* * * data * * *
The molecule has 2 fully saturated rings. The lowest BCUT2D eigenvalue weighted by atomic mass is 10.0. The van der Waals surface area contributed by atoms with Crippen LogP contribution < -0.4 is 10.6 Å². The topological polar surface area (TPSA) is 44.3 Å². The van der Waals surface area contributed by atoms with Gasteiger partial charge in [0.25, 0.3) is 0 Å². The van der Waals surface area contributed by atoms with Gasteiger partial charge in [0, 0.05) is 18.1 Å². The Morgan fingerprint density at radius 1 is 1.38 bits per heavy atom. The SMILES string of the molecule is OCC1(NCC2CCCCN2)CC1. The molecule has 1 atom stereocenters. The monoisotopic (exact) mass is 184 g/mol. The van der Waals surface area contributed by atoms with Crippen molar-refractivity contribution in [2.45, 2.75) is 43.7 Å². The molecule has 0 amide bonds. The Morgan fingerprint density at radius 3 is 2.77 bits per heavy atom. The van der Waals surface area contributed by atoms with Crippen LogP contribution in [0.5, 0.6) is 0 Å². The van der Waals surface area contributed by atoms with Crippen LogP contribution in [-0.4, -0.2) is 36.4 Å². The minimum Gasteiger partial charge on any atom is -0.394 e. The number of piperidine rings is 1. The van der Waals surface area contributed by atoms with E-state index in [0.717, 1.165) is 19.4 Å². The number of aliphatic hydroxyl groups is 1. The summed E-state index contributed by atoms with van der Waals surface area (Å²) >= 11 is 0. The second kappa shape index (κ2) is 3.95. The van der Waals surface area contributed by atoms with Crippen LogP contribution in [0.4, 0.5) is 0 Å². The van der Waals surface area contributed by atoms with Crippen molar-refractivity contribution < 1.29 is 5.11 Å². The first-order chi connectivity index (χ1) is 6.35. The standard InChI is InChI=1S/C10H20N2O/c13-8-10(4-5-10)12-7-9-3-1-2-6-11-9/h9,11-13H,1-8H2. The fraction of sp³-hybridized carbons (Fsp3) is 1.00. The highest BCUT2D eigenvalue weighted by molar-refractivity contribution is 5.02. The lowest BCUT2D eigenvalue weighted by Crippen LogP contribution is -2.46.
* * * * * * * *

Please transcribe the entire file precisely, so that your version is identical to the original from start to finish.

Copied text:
The molecule has 2 fully saturated rings. The lowest BCUT2D eigenvalue weighted by atomic mass is 10.0. The van der Waals surface area contributed by atoms with Crippen LogP contribution < -0.4 is 10.6 Å². The topological polar surface area (TPSA) is 44.3 Å². The van der Waals surface area contributed by atoms with Gasteiger partial charge in [0.25, 0.3) is 0 Å². The van der Waals surface area contributed by atoms with Gasteiger partial charge in [0, 0.05) is 18.1 Å². The Morgan fingerprint density at radius 1 is 1.38 bits per heavy atom. The SMILES string of the molecule is OCC1(NCC2CCCCN2)CC1. The molecule has 1 atom stereocenters. The monoisotopic (exact) mass is 184 g/mol. The van der Waals surface area contributed by atoms with Crippen molar-refractivity contribution in [2.45, 2.75) is 43.7 Å². The molecule has 0 amide bonds. The Morgan fingerprint density at radius 3 is 2.77 bits per heavy atom. The van der Waals surface area contributed by atoms with Crippen LogP contribution in [0.5, 0.6) is 0 Å². The van der Waals surface area contributed by atoms with Crippen LogP contribution in [-0.4, -0.2) is 36.4 Å². The minimum Gasteiger partial charge on any atom is -0.394 e. The number of piperidine rings is 1. The van der Waals surface area contributed by atoms with E-state index in [0.717, 1.165) is 19.4 Å². The number of aliphatic hydroxyl groups is 1. The summed E-state index contributed by atoms with van der Waals surface area (Å²) >= 11 is 0. The second kappa shape index (κ2) is 3.95. The van der Waals surface area contributed by atoms with Crippen LogP contribution in [0.4, 0.5) is 0 Å². The van der Waals surface area contributed by atoms with Crippen molar-refractivity contribution < 1.29 is 5.11 Å². The first-order chi connectivity index (χ1) is 6.35. The standard InChI is InChI=1S/C10H20N2O/c13-8-10(4-5-10)12-7-9-3-1-2-6-11-9/h9,11-13H,1-8H2. The fraction of sp³-hybridized carbons (Fsp3) is 1.00. The highest BCUT2D eigenvalue weighted by molar-refractivity contribution is 5.02. The lowest BCUT2D eigenvalue weighted by Crippen LogP contribution is -2.46.